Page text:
“We called on China to end the war in Ukraine,” European Council President Charles Michel told reporters in Brussels after the meeting. “China cannot turn a blind eye to Russia’s violation of international law.”
The Chinese side indicated less interest in discussing the violence in Ukraine or its support for Russia, preferring to keep the focus on areas of China-EU cooperation. A Chinese readout of the meeting published during the call between Xi and EU leaders made scant mention of Moscow.
The brief report from Xinhua, the Communist Party-controlled news agency, said China and Europe should work together to “stabilize” the world and encouraged the EU to adopt an “independent” foreign policy — a reference to China’s fear that Europe is growing too close to the United States.
The summit comes at an extraordinary moment in global affairs. Russia’s invasion of Ukraine has upended Europe’s post-Cold War security architecture and forced the European Union to rethink its relationship with authoritarian regimes.
Over the last few years, the EU has slowly moved toward a tougher stance on China. Now China’s tacit support for Russia as it attacks Ukraine appears to be accelerating that shift, nudging the EU closer to the US position on China.
The 27-member bloc is uncommonly united in its outrage over the war and its anger at Russian deception. It regrets that it ignored warning signs and did not distance itself from Moscow earlier — a realization that could shape how it interacts with Beijing going forward, EU diplomats and analysts say.
Expectations for the summit were low. Ahead of the meetings, a senior European official said the talks would probably not yield concrete deliverables, or even a joint statement.
The bloc does not believe that China will abandon its rhetorical support for Russia, according to the senior official, who spoke on the condition of anonymity under EU ground rules. But the EU hopes that its pressure can help dissuade Beijing from offering material support, whether in the form of arms or helping Russia evade sanctions.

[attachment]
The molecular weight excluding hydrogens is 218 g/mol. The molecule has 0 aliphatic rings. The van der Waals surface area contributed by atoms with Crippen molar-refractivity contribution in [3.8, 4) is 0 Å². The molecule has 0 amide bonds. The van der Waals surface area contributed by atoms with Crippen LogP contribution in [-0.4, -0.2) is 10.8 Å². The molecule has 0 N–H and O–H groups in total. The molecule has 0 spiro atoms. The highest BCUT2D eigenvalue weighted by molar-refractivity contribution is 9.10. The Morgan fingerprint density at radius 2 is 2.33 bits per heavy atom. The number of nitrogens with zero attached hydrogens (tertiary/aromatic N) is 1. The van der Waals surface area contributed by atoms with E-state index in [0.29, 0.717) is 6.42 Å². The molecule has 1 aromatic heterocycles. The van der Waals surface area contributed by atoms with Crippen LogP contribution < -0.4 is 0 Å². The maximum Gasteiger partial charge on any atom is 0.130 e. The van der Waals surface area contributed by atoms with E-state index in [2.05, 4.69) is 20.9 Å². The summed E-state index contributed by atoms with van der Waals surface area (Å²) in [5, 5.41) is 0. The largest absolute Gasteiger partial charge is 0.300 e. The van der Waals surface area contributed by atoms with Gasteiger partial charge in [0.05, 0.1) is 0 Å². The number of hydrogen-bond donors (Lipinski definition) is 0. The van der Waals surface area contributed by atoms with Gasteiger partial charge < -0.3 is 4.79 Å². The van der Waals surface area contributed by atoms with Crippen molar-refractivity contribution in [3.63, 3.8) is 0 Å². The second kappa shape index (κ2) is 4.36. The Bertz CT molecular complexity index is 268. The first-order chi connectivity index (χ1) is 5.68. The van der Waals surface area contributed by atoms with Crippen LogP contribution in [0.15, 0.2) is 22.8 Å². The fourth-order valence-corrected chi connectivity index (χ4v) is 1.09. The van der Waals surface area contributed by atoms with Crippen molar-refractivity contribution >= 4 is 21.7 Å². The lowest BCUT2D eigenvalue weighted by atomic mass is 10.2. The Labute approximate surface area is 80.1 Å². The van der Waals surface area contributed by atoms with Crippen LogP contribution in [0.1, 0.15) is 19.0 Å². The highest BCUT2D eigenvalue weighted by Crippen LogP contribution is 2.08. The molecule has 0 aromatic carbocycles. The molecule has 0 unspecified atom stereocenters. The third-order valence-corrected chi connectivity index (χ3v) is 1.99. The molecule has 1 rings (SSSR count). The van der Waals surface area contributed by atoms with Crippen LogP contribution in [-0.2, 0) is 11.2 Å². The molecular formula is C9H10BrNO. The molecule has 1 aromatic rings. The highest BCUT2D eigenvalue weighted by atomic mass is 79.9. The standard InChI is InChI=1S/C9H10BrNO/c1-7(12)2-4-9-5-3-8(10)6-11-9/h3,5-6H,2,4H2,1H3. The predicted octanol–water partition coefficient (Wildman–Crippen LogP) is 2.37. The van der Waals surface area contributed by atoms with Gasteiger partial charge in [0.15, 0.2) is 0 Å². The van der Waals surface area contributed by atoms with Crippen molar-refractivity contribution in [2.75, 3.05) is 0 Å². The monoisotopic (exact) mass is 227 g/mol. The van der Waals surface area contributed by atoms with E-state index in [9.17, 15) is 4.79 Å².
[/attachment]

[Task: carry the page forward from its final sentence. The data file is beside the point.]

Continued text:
Beijing, meanwhile, has tried to shift the focus away from Ukraine.
In the run-up to the invasion, Xi met Putin on the sidelines of the Beijing Olympics and signed a lengthy joint statement extolling the breadth and depth of Sino-Russian ties. China has blamed the United States for the war, parroted Russian talking points about NATO expansion and amplified conspiracy theories about US bioweapon labs in Ukraine.
As the fighting has dragged on, however, Beijing has sometimes tried to distance itself ever-so-slightly from Moscow. Chinese officials have expressed concern over the human toll and mentioned humanitarian aid to Ukraine. In a video call with President Biden, Xi said the fighting in Ukraine is “not something we want to see.”
Beijing says its position is one of neutrality. Chinese officials have been surprised and worried by how closely the EU has worked with the United States since the invasion, particularly on Russia sanctions, a person familiar with official discussions in Beijing told The Washington Post.
Ahead of Friday’s meetings, China’s messaging has been focused on trying to drive a wedge between the EU and the United States, warning Europe not to get dragged into conflict by the Americans.
Hours ahead of the summit, for instance, an article in the English-language edition of the Global Times, a Communist Party-controlled outlet known for its strident nationalism, warned that “China-EU relations cannot be kidnapped by the Ukraine crisis, and Europe should no longer be abducted by the US in foreign policy.”
“Europe’s pressure against China coming before the summit,” the piece said, “was a usual trick it played attempting to manipulate the agenda of the summit and coerce China into standing with the EU and the US on the Russia-Ukraine conflict.”
Xinhua’s early readout on the summit led to English-language news alerts amplifying Xi’s central points. “Chinese President Xi says hopes the EU can form independent view towards China,” one such alert said.